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    Preternatural


    • The preternatural or praeternatural is that which appears outside or beside (Latin ) the natural. It is "suspended between the mundane and the miraculous".

      In theology, the term is often used to distinguish marvels or deceptive trickery, often attributed to witchcraft or demons, from the purely divine power of the genuinely supernatural to violate the laws of nature. In the early modern period the term was used by scientists to refer to abnormalities and strange phenomena of various kinds that seemed to depart from the norms of nature.

      Medieval theologians made a clear distinction between the natural, the preternatural and the supernatural. Thomas Aquinas argued that the supernatural consists in “God’s unmediated actions”; the natural is “what happens always or most of the time”; and the preternatural is “what happens rarely, but nonetheless by the agency of created beings...Marvels belong, properly speaking, to the realm of the preternatural.” Theologians, following Aquinas, argued that only God had the power to disregard the laws of nature that he has created, but that demons could manipulate the laws of nature by a form of trickery, to deceive the unwary into believing they had experienced real miracles. According to historian Lorraine Daston,

      Although demons, astral intelligences, and other spirits might manipulate natural causes with superhuman dexterity and thereby work marvels, as mere creatures they could never transcend from the preternatural to the supernatural and work genuine miracles.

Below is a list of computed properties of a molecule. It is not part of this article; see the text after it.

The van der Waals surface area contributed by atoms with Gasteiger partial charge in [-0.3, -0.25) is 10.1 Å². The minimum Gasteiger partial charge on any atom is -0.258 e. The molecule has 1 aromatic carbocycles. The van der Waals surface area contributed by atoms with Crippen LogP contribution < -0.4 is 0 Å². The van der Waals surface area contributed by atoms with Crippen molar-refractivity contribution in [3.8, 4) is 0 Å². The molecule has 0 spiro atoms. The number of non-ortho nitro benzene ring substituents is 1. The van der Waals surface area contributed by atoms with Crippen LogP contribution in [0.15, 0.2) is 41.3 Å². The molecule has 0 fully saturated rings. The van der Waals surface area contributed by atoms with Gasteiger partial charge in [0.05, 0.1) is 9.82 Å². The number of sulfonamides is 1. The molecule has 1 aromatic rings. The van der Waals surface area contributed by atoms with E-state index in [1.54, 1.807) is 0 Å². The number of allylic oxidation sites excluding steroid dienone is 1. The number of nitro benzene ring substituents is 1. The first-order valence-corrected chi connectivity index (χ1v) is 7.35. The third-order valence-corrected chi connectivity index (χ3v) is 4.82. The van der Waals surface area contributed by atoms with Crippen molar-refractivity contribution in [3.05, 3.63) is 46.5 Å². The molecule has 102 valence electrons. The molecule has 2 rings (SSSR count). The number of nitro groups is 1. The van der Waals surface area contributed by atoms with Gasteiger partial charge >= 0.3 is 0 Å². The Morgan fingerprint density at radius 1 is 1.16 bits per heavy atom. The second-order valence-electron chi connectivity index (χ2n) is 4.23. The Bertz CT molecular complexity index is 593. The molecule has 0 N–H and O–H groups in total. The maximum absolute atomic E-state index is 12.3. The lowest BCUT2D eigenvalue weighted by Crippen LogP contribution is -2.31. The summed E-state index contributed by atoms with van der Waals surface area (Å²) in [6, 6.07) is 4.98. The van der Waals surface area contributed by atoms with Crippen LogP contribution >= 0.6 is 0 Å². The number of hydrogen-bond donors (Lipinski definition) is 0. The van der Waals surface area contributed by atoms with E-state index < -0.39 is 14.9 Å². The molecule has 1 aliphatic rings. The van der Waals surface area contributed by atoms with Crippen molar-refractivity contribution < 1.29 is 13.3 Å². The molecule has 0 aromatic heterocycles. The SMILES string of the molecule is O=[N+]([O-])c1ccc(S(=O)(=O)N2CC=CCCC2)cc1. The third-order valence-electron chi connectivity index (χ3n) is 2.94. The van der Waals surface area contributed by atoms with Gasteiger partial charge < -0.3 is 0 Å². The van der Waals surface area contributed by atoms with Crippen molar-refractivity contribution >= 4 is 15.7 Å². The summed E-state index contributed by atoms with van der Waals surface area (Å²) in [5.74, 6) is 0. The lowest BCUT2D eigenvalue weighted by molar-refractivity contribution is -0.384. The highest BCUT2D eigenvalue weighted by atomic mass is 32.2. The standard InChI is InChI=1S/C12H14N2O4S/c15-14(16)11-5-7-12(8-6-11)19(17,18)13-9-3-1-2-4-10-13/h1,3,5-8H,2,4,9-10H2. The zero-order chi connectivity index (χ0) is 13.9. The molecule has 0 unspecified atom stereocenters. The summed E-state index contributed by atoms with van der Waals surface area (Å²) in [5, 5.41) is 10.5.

By the 16th century the term "preternatural" was increasingly used to refer to demonic activity comparable to the use of magic by human adepts: The Devil, "being a natural Magician … may perform many acts in ways above our knowledge, though not transcending our natural power." According to the philosophy of the time, preternatural phenomena were not contrary to divine law, but used hidden, or occult powers that violated the normal pattern of natural phenomena.

      With the emergence of early modern science, the concept of the preternatural increasingly came to be used to refer to strange or abnormal phenomena that seemed to violate the normal working of nature, but which were not associated with magic and witchcraft. This was a development of the idea that preternatural phenomena were fake miracles. As Daston puts it, "To simplify the historical sequence somewhat: first, preternatural phenomena were demonized and thereby incidentally naturalized; then the demons were deleted, leaving only the natural causes." The use of the term was especially common in medicine, for example in John Brown's A Compleat Treatise of Preternatural Tumours (1678), or William Smellie's A Collection of Preternatural Cases and Observations in Midwifery (1754).



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